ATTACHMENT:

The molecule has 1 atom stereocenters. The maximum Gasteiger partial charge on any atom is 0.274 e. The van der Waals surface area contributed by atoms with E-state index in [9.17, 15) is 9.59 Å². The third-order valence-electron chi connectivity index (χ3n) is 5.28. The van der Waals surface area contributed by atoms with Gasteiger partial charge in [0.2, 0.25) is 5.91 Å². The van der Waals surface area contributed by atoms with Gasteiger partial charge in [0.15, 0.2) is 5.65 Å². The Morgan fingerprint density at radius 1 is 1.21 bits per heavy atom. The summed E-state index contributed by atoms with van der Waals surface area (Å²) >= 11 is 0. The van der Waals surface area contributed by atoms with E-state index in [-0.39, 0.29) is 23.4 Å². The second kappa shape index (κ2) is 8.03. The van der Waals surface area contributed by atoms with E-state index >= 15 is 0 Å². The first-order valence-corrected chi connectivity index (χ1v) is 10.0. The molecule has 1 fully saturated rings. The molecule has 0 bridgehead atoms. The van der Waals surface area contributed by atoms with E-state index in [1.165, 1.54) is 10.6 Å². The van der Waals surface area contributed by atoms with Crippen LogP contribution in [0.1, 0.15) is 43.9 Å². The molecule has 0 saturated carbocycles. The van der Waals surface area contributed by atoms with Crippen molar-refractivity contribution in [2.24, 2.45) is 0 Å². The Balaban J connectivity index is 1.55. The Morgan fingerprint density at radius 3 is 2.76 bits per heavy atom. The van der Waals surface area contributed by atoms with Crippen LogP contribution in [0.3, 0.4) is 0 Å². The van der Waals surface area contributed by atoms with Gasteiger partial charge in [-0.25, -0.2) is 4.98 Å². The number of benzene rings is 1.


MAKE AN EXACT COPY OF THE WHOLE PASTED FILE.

The molecule has 1 atom stereocenters. The maximum Gasteiger partial charge on any atom is 0.274 e. The van der Waals surface area contributed by atoms with E-state index in [9.17, 15) is 9.59 Å². The third-order valence-electron chi connectivity index (χ3n) is 5.28. The van der Waals surface area contributed by atoms with Gasteiger partial charge in [0.2, 0.25) is 5.91 Å². The van der Waals surface area contributed by atoms with Gasteiger partial charge in [0.15, 0.2) is 5.65 Å². The Morgan fingerprint density at radius 1 is 1.21 bits per heavy atom. The summed E-state index contributed by atoms with van der Waals surface area (Å²) >= 11 is 0. The van der Waals surface area contributed by atoms with E-state index in [-0.39, 0.29) is 23.4 Å². The second kappa shape index (κ2) is 8.03. The van der Waals surface area contributed by atoms with E-state index >= 15 is 0 Å². The first-order valence-corrected chi connectivity index (χ1v) is 10.0. The molecule has 1 fully saturated rings. The molecule has 0 bridgehead atoms. The van der Waals surface area contributed by atoms with E-state index in [1.165, 1.54) is 10.6 Å². The van der Waals surface area contributed by atoms with Crippen LogP contribution in [0.1, 0.15) is 43.9 Å². The molecule has 0 saturated carbocycles. The van der Waals surface area contributed by atoms with Crippen molar-refractivity contribution in [2.24, 2.45) is 0 Å². The Balaban J connectivity index is 1.55. The Morgan fingerprint density at radius 3 is 2.76 bits per heavy atom. The van der Waals surface area contributed by atoms with Crippen LogP contribution in [0.3, 0.4) is 0 Å². The van der Waals surface area contributed by atoms with Gasteiger partial charge in [-0.25, -0.2) is 4.98 Å². The number of benzene rings is 1.